Yesterday night, I found that $e^{e^{2}} \sim 1000\phi$, where $\phi$ is the golden ratio.

I believe that it is correct to four decimal places.

Would it be considered a relatively good approximation?

P.S. I know that an approximation is not needed, as it has a closed form, but, yeah...

$$\begin{align} e^{e^{2}} &\approx 1{,}618.17799191266 \\ 1000\phi &\approx 1{,}618.033988749895 \end{align}$$

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    $\begingroup$ There is really no framework in which to answer: "is this a very good approximation?" $\endgroup$ Jul 30, 2015 at 11:12
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    $\begingroup$ Usually, an approximation is supposed to be something that is easier to calculate. Are you going to use the golden ratio to approximate $e^{e^2}$ or opposite? Anyway, 1618 is a much easier approximation for both numbers. $\endgroup$
    – A.Γ.
    Jul 30, 2015 at 11:20
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    $\begingroup$ I wonder what you did yesterday night that led you to this... $\endgroup$
    – lhf
    Jul 30, 2015 at 11:33
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    $\begingroup$ funcfact: this the approximation you get with the RIES tool (lowest complexity) mrob.com/pub/ries/ries.php?target=1618.0339887&rst= $\endgroup$
    – Bort
    Jul 30, 2015 at 11:35
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    $\begingroup$ @Taylor Similarly, yesterday I found that $(\pi+1) / e\approx \pi ^{1/e}$ :) The relative error is about $4.2\cdot 10^{-5}$ $\endgroup$
    – grizzly
    Jul 30, 2015 at 11:47

3 Answers 3


The relative error is about $8.9 \cdot 10^{-5}$.

It is surprising that the relative error is somewhat small because $e$ and $\phi$ are apparently unrelated (*). It is probably a mathematical coincidence.

Whether this error implies a relatively good approximation depends on why you want this approximation or where you're going to use it.

(*) More precisely, $e$ and $\phi$ are algebraically independent because $e$ is transcendental and $\phi$ is algebraic.


One can consider that an approximation formula is good if is achieves some information compression, i.e. it requires less bits of information than the decimal expansion of comparable accuracy.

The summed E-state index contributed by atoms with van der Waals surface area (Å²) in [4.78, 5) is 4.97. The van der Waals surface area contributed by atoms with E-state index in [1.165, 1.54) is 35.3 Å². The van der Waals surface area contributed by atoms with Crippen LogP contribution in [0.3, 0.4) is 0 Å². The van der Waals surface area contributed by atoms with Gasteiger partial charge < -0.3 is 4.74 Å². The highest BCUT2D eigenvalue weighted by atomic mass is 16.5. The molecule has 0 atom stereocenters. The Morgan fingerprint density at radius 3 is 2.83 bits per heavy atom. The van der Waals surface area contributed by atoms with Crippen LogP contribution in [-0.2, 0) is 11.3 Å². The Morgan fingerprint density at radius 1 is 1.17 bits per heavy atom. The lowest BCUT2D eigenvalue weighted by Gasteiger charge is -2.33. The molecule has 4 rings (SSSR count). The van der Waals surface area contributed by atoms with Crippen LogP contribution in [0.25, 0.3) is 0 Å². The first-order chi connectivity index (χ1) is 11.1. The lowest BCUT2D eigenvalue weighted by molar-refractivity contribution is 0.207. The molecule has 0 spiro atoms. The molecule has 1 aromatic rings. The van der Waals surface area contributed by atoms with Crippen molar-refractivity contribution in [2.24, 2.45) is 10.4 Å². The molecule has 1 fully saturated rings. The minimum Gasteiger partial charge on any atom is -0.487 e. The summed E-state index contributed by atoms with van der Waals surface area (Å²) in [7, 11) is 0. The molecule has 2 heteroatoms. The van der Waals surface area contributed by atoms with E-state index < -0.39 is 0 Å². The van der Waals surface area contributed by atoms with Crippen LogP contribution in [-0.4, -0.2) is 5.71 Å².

Take the case of the well-known fractional approximations of $\pi$:

$$\frac{22}7=\color{green}{3.14}2857\cdots$$ $$\frac{335}{113}=\color{green}{3.141592}92\cdots$$

In my opinion they are virtually worthless as they don't require less digits, not counting the information contained in the shape of the formula, a fraction.

The case of $\dfrac{e^{e^2}}{1000}$ isn't so easy to evaluate, but it doesn't clearly improve on the four digits of accuracy it gives.

$\dfrac{\sqrt5+1}2$ isn't much more costly, is easier to evaluate, and isn't a bad approximation :)

A four digits approximation of any constant isn't impressive. If you compute a million random simple expressions, you will quite probably end up finding several ones.

  • $\begingroup$ On $\pi$ - I find it as beautiful as the Euler relation that $$\phi = \frac{1}{2}\csc \left( \frac{\pi}{10}\right)$$ $\endgroup$
    – Autolatry
    Jul 30, 2015 at 13:59
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    $\begingroup$ @Autolatry: indeed, the pentagon discovered $\phi$ long before us. $\endgroup$
    – user65203
    Jul 30, 2015 at 14:13
  • $\begingroup$ Ha! Pentagon indeed. $\endgroup$
    – Autolatry
    Jul 30, 2015 at 14:14

I remember when I've found this approximation some years ago. Some other approximations of this type:

\begin{align} e^{e^{2}} &\approx 1000\phi \\ e^{e^{-2}} &\approx \ln\pi \approx \pi-2 \\ e^{e^{e^{-2}}} &\approx \pi \end{align} But these are matches just for few digits. You could find more accurate $\phi$ approximations at Golden Ratio Approximations MathWorld page. In this paper you could find relations between $e$ and $\phi$.


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